Blue Water Navy veterans in Florida and around the country are now eligible to receive disability benefits from the U.S. Department of Veterans Affairs for medical conditions linked to their exposure to Agent Orange during the Vietnam War. The new rules went into effect when President Trump signed H.R. 299, which is also known as the Blue Water Navy Vietnam Veterans Act, on June 25. The law extends the benefits made available to land-based Vietnam War veterans and U.S. Navy personnel who served in inland areas by the 1991 Agent Orange Act.
Agent Orange is a chemical herbicide that was used extensively in Vietnam to defoliate jungle regions and deny cover to enemy forces. In the years following the conflict, Agent Orange was linked to a series of deadly diseases including various forms of cancer, diabetes and Parkinson’s disease. VA benefits relating to Agent Orange exposure are now available to all military personnel who served within 12 nautical miles of the Vietnamese coastline between January 1962 and May 1975.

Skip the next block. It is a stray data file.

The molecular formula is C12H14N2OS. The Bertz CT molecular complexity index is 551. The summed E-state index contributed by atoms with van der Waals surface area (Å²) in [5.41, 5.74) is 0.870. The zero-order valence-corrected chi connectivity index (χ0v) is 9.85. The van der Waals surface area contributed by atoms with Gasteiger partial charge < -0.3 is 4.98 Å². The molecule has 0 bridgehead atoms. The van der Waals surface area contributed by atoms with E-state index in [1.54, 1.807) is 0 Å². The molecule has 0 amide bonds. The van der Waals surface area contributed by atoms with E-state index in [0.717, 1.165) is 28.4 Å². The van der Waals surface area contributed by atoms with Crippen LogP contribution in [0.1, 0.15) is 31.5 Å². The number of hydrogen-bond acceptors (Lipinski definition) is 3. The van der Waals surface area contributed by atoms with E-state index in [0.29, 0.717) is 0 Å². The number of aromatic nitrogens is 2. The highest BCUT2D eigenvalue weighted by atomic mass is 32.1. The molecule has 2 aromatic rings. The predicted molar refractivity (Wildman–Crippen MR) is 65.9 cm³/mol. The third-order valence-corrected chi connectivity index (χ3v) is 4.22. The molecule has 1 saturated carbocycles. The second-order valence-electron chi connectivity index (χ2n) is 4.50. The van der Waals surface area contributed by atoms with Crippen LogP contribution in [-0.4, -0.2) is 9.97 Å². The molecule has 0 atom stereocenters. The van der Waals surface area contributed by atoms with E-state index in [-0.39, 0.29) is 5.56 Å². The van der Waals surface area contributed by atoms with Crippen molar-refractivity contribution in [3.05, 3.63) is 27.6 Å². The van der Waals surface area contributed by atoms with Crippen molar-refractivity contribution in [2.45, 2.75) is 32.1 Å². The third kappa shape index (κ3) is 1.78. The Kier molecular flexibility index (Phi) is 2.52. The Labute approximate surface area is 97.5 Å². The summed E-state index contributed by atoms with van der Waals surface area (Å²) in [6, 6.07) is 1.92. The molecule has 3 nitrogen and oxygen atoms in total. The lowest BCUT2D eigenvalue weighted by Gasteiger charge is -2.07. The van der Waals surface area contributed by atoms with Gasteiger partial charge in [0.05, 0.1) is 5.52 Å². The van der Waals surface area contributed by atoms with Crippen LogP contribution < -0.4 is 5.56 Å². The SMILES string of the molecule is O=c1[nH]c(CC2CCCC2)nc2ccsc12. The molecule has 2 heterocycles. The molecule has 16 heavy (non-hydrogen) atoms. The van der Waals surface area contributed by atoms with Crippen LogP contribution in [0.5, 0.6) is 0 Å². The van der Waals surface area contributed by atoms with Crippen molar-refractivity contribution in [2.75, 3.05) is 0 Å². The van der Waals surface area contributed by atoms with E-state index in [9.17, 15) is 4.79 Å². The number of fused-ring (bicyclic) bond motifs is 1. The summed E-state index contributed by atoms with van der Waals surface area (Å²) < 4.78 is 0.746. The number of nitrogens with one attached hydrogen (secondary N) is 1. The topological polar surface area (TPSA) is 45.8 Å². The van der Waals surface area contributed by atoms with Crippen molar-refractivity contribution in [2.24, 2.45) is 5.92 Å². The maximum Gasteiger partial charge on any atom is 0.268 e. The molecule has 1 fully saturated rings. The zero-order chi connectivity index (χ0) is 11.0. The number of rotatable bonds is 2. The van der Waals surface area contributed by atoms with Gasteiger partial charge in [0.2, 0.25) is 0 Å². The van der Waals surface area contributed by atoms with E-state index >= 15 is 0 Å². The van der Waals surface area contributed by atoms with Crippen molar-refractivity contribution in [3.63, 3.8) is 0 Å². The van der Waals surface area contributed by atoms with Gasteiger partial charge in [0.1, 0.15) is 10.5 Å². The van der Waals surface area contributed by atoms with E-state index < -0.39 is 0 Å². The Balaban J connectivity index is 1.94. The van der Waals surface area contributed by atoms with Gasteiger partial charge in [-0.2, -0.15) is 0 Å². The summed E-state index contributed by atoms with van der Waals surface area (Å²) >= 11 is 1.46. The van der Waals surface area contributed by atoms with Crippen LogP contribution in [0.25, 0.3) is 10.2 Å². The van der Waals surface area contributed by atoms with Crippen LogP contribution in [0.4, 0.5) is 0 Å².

The new law allows the spouses of Blue Water Navy veterans who died from conditions associated with Agent Orange to receive pension benefits. It also provides rehabilitation, vocational training and financial benefits to the children of U.S. personnel in Thailand who suffer from spina bifida due to Agent Orange exposure.
Applying for veterans’ benefits can be a long and frustrating process for individuals who often made significant sacrifices to serve the United States. The process is made even more challenging for veterans by companies that offer VA benefits advice and planning in order to sell annuities. Attorneys who are accredited by the U.S. Department of Veterans Affairs may be able to help former military personnel with the claims process.